Fostering Nigeria’s nascent BPO industry

Nigeria

Economic News

22 Oct 2013
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With local companies starting to buy into the concept of farming out some technology-based activities, Nigeria’s business process outsourcing (BPO) sector is gaining wider acceptance in the domestic market. However, expanding onto the global stage will require countering perceptions of weak regulation and poor security.

The potential for BPO services in Nigeria is strong and growing, according to the National Information Technology Development Agency (NITDA), a clearing house for IT projects in the public sector. In particular, the country is well-placed to provide BPO services to companies across Africa, thanks to its language, location and skills base, Ashiru Daura, NITDA’s acting director-general, told local industry magazine Biztech Africa in mid-August.

The market could be substantial, he added. “BPO can contribute billions of naira to the growth of the economy. India makes more money from BPO than what Nigeria makes in oil,” he said.

Overcoming obstacles

While NITDA has identified BPO as having the potential to expand, it has also acknowledged there are obstacles to this growth, including uneven supply of electricity and internet services. Nigeria’s poor image abroad, in particular regarding cybercrime and online fraud, is an issue to be addressed.

Stronger policy direction from the government could help, according to Abiodun Adeoye, managing director and CEO of Lagos-based outsourcing service provider Contact Solutions (ConSol). A more robust local content policy as well as promotion of the industry by the government would counter negative sentiment towards Nigerian BPOs, Adeoye said.

“The government can strengthen industry regulations, which would go a long way in building confidence among potential offshore clients, who may be wary of outsourcing to a newer BPO market like Nigeria,” he told OBG in an interview in mid-September.

State slow to take advantage of outsourcing

Though there is increasing awareness among Nigerian companies of the advantages of outsourcing, the state is still reluctant to avail itself of BPO services, private sector experts say. According to Niyi Yusuf, country managing director for management consultancy, technology services and outsourcing firm Accenture Nigeria, contracts with state agencies offer growth potential for the sector. However, there are few openings on offer, as the government has its own Galaxy Backbone platform that provides shared data facilities to all ministries and agencies.

“From our understanding, government departments are actively encouraged and, in certain instances, mandated, to use the Galaxy Backbone, thereby precluding them from directly patronising private sector BPO centres,” Yusuf told OBG. “This might be due to data privacy and security issues, but it shouldn’t be a barrier, as governments all over the world outsource BPO.”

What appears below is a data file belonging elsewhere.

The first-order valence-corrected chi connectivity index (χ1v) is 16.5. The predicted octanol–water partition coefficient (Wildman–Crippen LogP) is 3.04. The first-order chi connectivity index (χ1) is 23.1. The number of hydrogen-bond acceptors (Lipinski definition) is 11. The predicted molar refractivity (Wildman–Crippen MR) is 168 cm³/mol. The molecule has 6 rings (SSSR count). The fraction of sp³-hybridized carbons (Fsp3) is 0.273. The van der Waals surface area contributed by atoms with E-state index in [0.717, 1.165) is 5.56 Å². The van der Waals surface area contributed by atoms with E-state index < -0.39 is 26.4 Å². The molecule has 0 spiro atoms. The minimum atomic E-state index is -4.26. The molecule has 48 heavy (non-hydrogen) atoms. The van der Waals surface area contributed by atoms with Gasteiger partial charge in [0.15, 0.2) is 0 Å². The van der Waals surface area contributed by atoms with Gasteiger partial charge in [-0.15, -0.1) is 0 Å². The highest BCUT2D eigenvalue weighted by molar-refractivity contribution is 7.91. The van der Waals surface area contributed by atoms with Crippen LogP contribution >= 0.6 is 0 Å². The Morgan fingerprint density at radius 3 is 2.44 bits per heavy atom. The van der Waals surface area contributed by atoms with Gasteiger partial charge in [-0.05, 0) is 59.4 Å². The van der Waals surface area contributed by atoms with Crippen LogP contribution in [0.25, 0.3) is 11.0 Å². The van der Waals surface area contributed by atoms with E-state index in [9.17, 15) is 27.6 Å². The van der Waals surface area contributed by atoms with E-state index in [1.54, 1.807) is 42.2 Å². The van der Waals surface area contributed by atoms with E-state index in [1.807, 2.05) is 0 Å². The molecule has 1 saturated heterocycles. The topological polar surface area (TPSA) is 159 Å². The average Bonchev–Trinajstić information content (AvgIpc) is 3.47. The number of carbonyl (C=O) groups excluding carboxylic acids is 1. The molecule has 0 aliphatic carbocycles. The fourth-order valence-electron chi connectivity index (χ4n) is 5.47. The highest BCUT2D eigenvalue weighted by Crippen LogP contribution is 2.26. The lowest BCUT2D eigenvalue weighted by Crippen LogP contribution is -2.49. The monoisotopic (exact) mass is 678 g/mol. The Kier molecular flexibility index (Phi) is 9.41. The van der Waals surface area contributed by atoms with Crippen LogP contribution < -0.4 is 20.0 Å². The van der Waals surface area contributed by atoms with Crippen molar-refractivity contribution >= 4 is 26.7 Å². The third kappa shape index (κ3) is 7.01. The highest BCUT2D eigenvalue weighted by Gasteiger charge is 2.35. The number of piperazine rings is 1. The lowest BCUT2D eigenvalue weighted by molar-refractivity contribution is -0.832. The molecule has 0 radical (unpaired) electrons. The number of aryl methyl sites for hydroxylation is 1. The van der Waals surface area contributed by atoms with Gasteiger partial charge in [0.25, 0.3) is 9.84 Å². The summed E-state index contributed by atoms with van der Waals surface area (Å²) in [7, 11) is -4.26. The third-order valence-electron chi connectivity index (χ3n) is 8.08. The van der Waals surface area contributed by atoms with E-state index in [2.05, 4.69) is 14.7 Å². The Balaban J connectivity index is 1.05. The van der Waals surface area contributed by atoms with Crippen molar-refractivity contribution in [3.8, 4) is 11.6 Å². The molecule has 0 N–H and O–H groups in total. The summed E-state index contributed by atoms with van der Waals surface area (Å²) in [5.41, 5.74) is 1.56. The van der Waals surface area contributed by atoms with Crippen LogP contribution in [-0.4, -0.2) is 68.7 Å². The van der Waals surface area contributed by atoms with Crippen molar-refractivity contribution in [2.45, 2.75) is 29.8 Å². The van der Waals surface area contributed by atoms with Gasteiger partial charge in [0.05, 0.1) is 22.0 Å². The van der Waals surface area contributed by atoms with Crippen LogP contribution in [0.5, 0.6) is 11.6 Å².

ConSol’s Adeoye agrees, saying the public sector represents a strong opportunity for BPO.

“Much of the recordkeeping is still done on paper. Digitising these government records is just one example of where government – at the state or federal level – could benefit from BPO,” he said.

While outsourcing by public institutions is not yet widespread, exceptions include the Lagos state government, which in 2008 commissioned the country’s first emergency contact centre, built and operated by a local services provider, ConSol. In 2012, the onshore Lagos State emergency contact centre fielded 50m calls for public safety incidents ranging from fire to building collapse, robbery and riots.

Opportunities in the private sector

Multinationals operating in Nigeria have tended to offshore their BPO although this is changing, particularly in industries such as fast-moving consumer goods. In recent years, British American Tobacco and Proctor & Gamble having also used Consol, for example, for customer service-related activities, including feedback and enquiries.

Other potential clients include banks, both local and international. Winning customers in the financial services sector has been slower due mainly to a perception that Nigerian firms do not have adequate data security systems in place. However, this is more of a misunderstanding than reality, according to Adeoye. “There is enough technology available in Nigeria today to protect information at multiple levels,” he told OBG.

Addressing any lingering security concerns, as well as educating the market regarding the broader benefits of outsourcing – such as cost savings and efficiency gains to be gained by allowing businesses to concentrate on their core functions – would go a long way towards boosting the market and setting the stage for further growth in the BPO sector.

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